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Kindle Fire's a hit, but not quite in the way Amazon expected -yet

by Ben Bajarin

October 13 2013

Ben Bajarin is Director of the Consumer Technology Practice at Creative Strategies, a strategy consulting firm in Silicon Valley.


Amazon has been a fascinating company to watch. My perspective with Amazon has always framed them as a retailer who fused technology to retail in brilliant ways. Only Amazon's retail strategy was not in physical space but in the digital space. 

And their mechanism for commerce was to turn our computers into a cash register. With this backdrop, it is fascinating to analyze Amazon's Kindle Fire initiatives.

When Amazon jumped into the e-book reader market it made a great deal of sense. Amazon had a differentiated advantage due to their massive investment in gaining digital rights to many of the analog books they were selling. 

The Kindle readers, tied to the Amazon ecosystem, dominated the e-reader space. During that time nearly every CES (Consumer Electronics Show) I attended grew in the number of fast followers trying to jump on the e-reader bandwagon.

None did as well as the Kindle readers and it was simply due to Amazon's ecosystem. Amazon had a clear differentiated advantage that translated into consumer value with their e-readers. 

So does that same differentiated advantage apply to their Kindle Fire strategy? Not so much.

While we don't know for sure how many Kindle Fire have been sold, the best estimates I've seen peg them around 45 million to date. Those are good numbers, especially when you consider Amazon has a limited regional reach compared to iPad.

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The issue, as I see it going forward is that the Kindle Fire does not have the same differentiated advantage that the Kindle e-readers did.

With the Fire, Amazon is competing against the likes of the iPad which offers all the same experiences of the Kindle Fire and then some.  So why is Amazon in the hardware business?

There are several ways to look at this.  My initial belief when Amazon launched the Kindle Fire's was that Amazon would tightly integrate their commerce experience on the Fire tablets and create the best shopping experience within Amazon's ecosystem on the market.

This did not happen. The Kindle Fire has been more a media tablet than a commerce tablet for Amazon's ecosystem.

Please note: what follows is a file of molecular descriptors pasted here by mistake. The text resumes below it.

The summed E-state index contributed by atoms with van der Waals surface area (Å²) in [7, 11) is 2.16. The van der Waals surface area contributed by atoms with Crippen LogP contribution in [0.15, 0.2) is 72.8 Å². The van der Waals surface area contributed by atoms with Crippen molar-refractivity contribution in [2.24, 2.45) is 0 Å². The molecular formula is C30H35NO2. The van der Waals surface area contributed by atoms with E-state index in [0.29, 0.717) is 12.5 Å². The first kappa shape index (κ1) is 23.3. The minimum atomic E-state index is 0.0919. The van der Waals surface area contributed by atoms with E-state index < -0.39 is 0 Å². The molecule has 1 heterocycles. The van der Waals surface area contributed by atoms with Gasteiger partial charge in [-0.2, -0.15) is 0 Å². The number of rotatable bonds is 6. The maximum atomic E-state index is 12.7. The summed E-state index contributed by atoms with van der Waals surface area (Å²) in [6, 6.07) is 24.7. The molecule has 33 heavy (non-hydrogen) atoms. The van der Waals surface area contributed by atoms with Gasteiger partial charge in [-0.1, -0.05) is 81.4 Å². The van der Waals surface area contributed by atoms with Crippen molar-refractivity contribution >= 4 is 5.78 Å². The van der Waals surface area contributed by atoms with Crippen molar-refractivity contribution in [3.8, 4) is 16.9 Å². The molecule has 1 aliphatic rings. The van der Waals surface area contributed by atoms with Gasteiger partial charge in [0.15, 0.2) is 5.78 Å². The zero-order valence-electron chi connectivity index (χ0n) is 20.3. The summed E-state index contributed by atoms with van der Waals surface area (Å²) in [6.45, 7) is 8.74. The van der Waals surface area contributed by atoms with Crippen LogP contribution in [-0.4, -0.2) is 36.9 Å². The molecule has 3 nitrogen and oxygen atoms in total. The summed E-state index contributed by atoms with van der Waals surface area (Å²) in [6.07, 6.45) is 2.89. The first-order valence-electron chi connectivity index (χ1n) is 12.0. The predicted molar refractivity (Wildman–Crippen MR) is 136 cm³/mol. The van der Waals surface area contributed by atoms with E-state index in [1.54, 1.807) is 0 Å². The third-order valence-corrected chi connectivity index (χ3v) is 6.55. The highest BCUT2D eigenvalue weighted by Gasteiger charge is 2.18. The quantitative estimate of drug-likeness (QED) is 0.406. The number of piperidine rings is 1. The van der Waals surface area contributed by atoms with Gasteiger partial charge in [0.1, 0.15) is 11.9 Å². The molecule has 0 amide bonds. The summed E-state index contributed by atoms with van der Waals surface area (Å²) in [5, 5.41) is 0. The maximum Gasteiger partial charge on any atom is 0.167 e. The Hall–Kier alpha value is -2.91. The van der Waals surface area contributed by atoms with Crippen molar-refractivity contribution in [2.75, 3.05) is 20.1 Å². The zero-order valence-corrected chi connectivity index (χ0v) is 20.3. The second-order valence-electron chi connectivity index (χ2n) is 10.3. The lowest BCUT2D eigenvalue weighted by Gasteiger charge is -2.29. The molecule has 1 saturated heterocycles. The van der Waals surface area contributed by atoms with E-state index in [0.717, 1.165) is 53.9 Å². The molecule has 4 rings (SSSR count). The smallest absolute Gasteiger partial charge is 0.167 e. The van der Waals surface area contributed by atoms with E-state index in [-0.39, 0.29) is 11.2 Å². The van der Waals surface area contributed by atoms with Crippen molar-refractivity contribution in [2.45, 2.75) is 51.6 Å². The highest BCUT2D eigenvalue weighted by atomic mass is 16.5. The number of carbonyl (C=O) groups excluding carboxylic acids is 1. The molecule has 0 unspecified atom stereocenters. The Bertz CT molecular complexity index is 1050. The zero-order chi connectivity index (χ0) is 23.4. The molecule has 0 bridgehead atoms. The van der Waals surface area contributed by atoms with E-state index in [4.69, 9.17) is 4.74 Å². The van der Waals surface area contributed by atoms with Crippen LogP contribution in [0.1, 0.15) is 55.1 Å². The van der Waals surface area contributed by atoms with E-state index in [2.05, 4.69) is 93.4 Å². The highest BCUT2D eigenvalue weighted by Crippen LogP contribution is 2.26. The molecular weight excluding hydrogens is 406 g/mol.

In fact, interestingly, the Amazon tablet in general is driving less e-commerce spending than other tablets on the market.

Data from a 2012 Monetate survey reveals that Amazon Kindle Fire users spend approximately $95 a quarter in digital transactions from the device while the iPad average quarterly spend is approximately $124 dollars.

While these figures are about a year old, iPad users typically profile as having higher net incomes than other tablet owners and I would expect they have maintained their rank as the biggest T-commerce spenders. You might also assume that someone paying $500+ for a tablet is going to be a bigger spender than someone paying half that amount.

But I do think this is still an important point to watch strategically for Amazon to see if the Kindle Fire numbers go up or what Bezos & company might do to help them go up.

Fire in the enterprise

Amazon has recently added a number of enterprise specific features to the Kindle Fire. This, is actually fascinating and indicative of the types of usages we are observing with Kindle Fires. There is no doubt the Kindle Fire is a great media tablet but the idea that people are wanting to check email and perhaps even review documents is interesting. 

We had heard that IT managers were noticing Kindle Fire's were being brought in by consumers to use to watch video or play games during breaks and lunch. Often times these same customers were interested in checking email as well. This is where we believe the enterprise friendly features Amazon built in were born from.

Without question there are better tablets on the market for doing things like productivity which is why we see iPads and Samsung tablets higher up on the IT managers support list. But it has been interesting to see this opportunity develop for Amazon and whether it's able to run with it.

(See also: Amazon's newest Kindle Fire tablets pack plenty of business punch)

The hardware strategy

My feeling is that Kindle Fire business is important to Amazon but not essential. Like all of Amazon's investments in businesses there is a long term goal. The Kindle Fire right now is playing more of a data gathering tool than anything else for Amazon. They are learning how tablet customers and more specifically Amazon customers using tablets are doing with regard to e-commerce, media consumption, and app usage / web browsing. 

This will have benefits in the long term as Amazon can continue to customize their offerings uniquely for their customers.

To its credit, Amazon exhibits a valuable trait, similar to Apple, that continually gets misunderstood by investors and main stream media -- patience.

(For more columns, analyses and opinions about tablets and apps, sign up for the free TabTimes Daily or TabTimes Weekly Best newsletter)

Ben Bajarin is Director of the Consumer Technology Practice at <a href="http://creativestrategies.com/">Creative Strategies</a>, a strategy consulting firm in Silicon Valley.
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